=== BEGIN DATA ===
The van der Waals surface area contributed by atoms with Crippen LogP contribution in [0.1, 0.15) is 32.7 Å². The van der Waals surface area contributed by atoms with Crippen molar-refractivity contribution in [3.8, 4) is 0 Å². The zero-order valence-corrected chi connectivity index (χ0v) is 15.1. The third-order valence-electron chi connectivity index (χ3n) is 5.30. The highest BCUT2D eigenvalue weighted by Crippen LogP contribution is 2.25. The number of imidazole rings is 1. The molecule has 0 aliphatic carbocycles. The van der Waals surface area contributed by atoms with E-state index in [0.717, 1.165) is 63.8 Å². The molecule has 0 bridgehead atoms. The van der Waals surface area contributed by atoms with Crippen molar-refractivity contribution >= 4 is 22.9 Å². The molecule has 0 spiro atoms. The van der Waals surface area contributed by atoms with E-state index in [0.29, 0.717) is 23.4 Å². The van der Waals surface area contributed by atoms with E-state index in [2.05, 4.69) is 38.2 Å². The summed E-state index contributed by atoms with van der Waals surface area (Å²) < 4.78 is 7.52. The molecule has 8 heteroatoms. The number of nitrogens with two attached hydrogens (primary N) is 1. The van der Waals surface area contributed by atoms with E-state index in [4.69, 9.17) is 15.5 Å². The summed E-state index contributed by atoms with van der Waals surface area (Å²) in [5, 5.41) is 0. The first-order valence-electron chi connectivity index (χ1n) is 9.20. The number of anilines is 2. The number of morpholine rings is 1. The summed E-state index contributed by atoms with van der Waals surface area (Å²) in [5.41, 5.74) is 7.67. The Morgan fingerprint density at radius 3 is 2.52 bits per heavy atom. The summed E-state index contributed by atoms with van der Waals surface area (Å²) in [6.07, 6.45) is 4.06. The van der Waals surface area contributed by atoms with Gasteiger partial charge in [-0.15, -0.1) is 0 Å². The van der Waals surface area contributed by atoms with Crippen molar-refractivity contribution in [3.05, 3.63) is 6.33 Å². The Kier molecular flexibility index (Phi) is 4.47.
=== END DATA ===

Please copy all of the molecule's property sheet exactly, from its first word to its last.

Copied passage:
The van der Waals surface area contributed by atoms with Crippen LogP contribution in [0.1, 0.15) is 32.7 Å². The van der Waals surface area contributed by atoms with Crippen molar-refractivity contribution in [3.8, 4) is 0 Å². The zero-order valence-corrected chi connectivity index (χ0v) is 15.1. The third-order valence-electron chi connectivity index (χ3n) is 5.30. The highest BCUT2D eigenvalue weighted by Crippen LogP contribution is 2.25. The number of imidazole rings is 1. The molecule has 0 aliphatic carbocycles. The van der Waals surface area contributed by atoms with E-state index in [0.717, 1.165) is 63.8 Å². The molecule has 0 bridgehead atoms. The van der Waals surface area contributed by atoms with Crippen molar-refractivity contribution >= 4 is 22.9 Å². The molecule has 0 spiro atoms. The van der Waals surface area contributed by atoms with E-state index in [0.29, 0.717) is 23.4 Å². The van der Waals surface area contributed by atoms with E-state index in [2.05, 4.69) is 38.2 Å². The summed E-state index contributed by atoms with van der Waals surface area (Å²) < 4.78 is 7.52. The molecule has 8 heteroatoms. The number of nitrogens with two attached hydrogens (primary N) is 1. The van der Waals surface area contributed by atoms with E-state index in [4.69, 9.17) is 15.5 Å². The summed E-state index contributed by atoms with van der Waals surface area (Å²) in [5, 5.41) is 0. The first-order valence-electron chi connectivity index (χ1n) is 9.20. The number of anilines is 2. The number of morpholine rings is 1. The summed E-state index contributed by atoms with van der Waals surface area (Å²) in [5.41, 5.74) is 7.67. The Morgan fingerprint density at radius 3 is 2.52 bits per heavy atom. The summed E-state index contributed by atoms with van der Waals surface area (Å²) in [6.07, 6.45) is 4.06. The van der Waals surface area contributed by atoms with Gasteiger partial charge in [-0.15, -0.1) is 0 Å². The van der Waals surface area contributed by atoms with Crippen molar-refractivity contribution in [3.05, 3.63) is 6.33 Å². The Kier molecular flexibility index (Phi) is 4.47.